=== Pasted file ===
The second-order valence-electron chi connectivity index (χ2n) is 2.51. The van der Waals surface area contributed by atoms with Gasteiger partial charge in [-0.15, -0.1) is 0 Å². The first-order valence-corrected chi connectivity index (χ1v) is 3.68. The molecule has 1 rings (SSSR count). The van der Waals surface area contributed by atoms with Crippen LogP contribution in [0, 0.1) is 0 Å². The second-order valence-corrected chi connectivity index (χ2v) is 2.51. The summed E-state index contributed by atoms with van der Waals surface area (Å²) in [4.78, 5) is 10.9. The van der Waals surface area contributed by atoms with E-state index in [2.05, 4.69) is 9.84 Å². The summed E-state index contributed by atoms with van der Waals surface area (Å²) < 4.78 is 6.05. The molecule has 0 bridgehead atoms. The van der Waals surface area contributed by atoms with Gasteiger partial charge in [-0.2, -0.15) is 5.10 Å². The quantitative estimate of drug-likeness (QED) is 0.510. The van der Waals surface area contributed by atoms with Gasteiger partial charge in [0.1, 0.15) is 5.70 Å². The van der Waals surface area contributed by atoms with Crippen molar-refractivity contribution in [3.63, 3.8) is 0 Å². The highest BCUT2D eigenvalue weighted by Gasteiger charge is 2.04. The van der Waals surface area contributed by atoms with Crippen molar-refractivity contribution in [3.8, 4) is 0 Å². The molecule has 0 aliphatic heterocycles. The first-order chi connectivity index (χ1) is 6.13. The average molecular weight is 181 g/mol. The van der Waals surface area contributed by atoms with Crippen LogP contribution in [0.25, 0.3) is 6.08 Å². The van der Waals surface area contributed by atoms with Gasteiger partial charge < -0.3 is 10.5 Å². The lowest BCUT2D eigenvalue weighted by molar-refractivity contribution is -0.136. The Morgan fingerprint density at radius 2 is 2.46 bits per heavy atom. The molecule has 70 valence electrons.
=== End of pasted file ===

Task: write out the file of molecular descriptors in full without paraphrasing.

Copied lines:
The second-order valence-electron chi connectivity index (χ2n) is 2.51. The van der Waals surface area contributed by atoms with Gasteiger partial charge in [-0.15, -0.1) is 0 Å². The first-order valence-corrected chi connectivity index (χ1v) is 3.68. The molecule has 1 rings (SSSR count). The van der Waals surface area contributed by atoms with Crippen LogP contribution in [0, 0.1) is 0 Å². The second-order valence-corrected chi connectivity index (χ2v) is 2.51. The summed E-state index contributed by atoms with van der Waals surface area (Å²) in [4.78, 5) is 10.9. The van der Waals surface area contributed by atoms with E-state index in [2.05, 4.69) is 9.84 Å². The summed E-state index contributed by atoms with van der Waals surface area (Å²) < 4.78 is 6.05. The molecule has 0 bridgehead atoms. The van der Waals surface area contributed by atoms with Gasteiger partial charge in [-0.2, -0.15) is 5.10 Å². The quantitative estimate of drug-likeness (QED) is 0.510. The van der Waals surface area contributed by atoms with Gasteiger partial charge in [0.1, 0.15) is 5.70 Å². The van der Waals surface area contributed by atoms with Crippen molar-refractivity contribution in [3.63, 3.8) is 0 Å². The highest BCUT2D eigenvalue weighted by Gasteiger charge is 2.04. The van der Waals surface area contributed by atoms with Crippen molar-refractivity contribution in [3.8, 4) is 0 Å². The molecule has 0 aliphatic heterocycles. The first-order chi connectivity index (χ1) is 6.13. The average molecular weight is 181 g/mol. The van der Waals surface area contributed by atoms with Crippen LogP contribution in [0.25, 0.3) is 6.08 Å². The van der Waals surface area contributed by atoms with Gasteiger partial charge < -0.3 is 10.5 Å². The lowest BCUT2D eigenvalue weighted by molar-refractivity contribution is -0.136. The Morgan fingerprint density at radius 2 is 2.46 bits per heavy atom. The molecule has 70 valence electrons.